Some consumers using credit card rewards to pay for essentials amid high inflation, study says

Credit card rewards are one way that consumers are offsetting the higher cost of living, a Wells Fargo study said. (iStock)

Americans are leaning into credit card rewards to help offset the rising costs of everyday purchases amid inflation concerns, according to a Wells Fargo study

The study surveyed over 2,000 adults in the U.S. and said that 92% of Americans are worried about rising inflation and nearly half of rewards cardholders have used these earned benefits to help offset the price of some everyday expenses.  

Almost three-quarters (71%) of Americans said they have rewards cards, and 45% of rewards cardholders said their credit card usage increased during the pandemic. What’s more, two-thirds of rewards cardholders (65%) said they care about credit card rewards now more than ever.

"The survey data underscores the significance of rising inflation and supply chain issues, and how American consumers have been affected in so many ways," Krista Phillips, EVP and head of branded cards and marketing for Wells Fargo credit cards, said.

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Inflation takes center stage 

The Wells Fargo study said that rising inflation is a concern for nearly all credit card users who participated in the study.  

The Bureau of Labor Statistics (BLS) recently reported that inflation hit 8.5% annually in July, down from 9.1% the month before. While the improvement was slight, food prices were up 10.92% annually, and the price of shelter (rental and purchases) was up 5.7% annually.

"When it comes to credit card spending over the past couple of years, we have seen categories shift on where people are spending their money and right now our top categories are grocery and gas," Phillips said.  

Credit card debt jumped by $46 billion, or 13%, by the end of the second quarter of 2022, the biggest percentage increase in more than 20 years, according to the Federal Reserve Bank of New York. In addition to credit card balances, Americans also opened 233 million new credit card accounts during the second quarter, the most since 2008.

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Credit card fees under threat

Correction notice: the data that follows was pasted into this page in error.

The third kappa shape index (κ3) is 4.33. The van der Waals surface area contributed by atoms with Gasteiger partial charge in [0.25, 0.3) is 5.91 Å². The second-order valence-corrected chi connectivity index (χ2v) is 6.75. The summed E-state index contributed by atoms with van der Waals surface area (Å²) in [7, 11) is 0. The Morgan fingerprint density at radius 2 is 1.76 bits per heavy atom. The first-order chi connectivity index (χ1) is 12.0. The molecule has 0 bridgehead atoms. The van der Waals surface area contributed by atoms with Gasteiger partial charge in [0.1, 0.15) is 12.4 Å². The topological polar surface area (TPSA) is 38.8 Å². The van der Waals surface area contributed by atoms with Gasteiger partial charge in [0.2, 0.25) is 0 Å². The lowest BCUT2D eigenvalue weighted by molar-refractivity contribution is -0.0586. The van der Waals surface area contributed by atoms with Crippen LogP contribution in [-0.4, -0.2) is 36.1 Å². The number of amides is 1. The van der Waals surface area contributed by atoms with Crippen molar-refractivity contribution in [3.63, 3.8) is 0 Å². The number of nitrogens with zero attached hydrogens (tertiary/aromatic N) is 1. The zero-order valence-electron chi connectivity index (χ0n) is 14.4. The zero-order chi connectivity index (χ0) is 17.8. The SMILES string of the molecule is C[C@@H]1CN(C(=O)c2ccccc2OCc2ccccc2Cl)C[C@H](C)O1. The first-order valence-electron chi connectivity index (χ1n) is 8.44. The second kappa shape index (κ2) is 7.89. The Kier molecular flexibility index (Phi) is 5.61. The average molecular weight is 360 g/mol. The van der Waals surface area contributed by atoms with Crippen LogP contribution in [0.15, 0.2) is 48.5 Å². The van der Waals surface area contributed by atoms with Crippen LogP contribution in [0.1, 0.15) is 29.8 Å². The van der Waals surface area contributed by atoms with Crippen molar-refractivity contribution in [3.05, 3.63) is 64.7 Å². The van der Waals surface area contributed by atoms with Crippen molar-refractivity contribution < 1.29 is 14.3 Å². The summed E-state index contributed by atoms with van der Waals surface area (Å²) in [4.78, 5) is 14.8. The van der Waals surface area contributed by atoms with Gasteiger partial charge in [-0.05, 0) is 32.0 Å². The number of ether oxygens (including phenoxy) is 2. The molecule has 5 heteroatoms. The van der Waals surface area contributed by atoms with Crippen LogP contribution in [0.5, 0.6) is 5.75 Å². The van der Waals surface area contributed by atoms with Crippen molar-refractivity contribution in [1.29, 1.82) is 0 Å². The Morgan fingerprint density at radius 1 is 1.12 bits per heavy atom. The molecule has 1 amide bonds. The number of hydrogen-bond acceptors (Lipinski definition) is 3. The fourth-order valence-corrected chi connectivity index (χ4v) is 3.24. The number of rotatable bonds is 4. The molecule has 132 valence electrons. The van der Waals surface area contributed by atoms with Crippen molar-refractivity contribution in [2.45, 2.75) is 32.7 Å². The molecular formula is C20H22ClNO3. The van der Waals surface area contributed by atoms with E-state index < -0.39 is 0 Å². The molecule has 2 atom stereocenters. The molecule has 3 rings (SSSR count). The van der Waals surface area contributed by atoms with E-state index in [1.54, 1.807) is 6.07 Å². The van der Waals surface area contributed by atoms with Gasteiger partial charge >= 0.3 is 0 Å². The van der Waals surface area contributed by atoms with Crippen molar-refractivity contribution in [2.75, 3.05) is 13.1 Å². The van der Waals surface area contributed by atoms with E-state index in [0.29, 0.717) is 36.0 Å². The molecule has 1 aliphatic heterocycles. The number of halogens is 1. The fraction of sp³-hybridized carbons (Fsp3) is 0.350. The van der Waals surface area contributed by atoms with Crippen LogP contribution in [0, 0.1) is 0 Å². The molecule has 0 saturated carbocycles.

A new bill that would impact how retailers are charged merchant fees could also potentially impact how credit cards offer rewards. The Credit Card Competition Act of 2022, sponsored by Sens. Roger Marshall, R-Kan. and Richard Durbin, D-Ill., would require that two competing networks be enabled on a credit card. It would no longer just be Visa or Mastercard — there would have to be a smaller, competing network enabled on the card.

The bill aims to reduce the interchange fees for credit cards by increasing competition within the industry and would essentially remove the key funding mechanism of rewards, according to Robert Triest, chair and professor of economics at Northeastern University. If the legislation passes, he said the Federal Reserve will issue regulations within one year.

Triest said in an article posted on Northeastern University's website that the proposed new rules would lead to lower costs and a more equitable system that will especially help consumers who don’t qualify for credit cards.

"I like to pay for everything with a credit card that gives me a cash-back bonus," Triest said. "The bank charges merchants a hefty interchange fee for processing each transaction, and then the bank kicks back a chunk of that to me in the form of rewards. So I get back a fair amount of money because I use my credit card for everything. And the bank keeps some of the fee revenue as added profit. 

"But somebody who doesn’t have a credit card — somebody who’s using cash instead — is contributing to those credit card rewards because they’re paying the higher prices that result from the interchange fees," he continued. "They don’t benefit from the rewards that I get." 

Americans for Tax Reform, a politically conservative U.S. advocacy group, said it opposes the legislation. In a statement on its website, the advocacy group argued that the cost of requiring multiple dual-message networks to function over one card is so costly that more than $60 billion in rewards that consumers receive every year would largely disappear.

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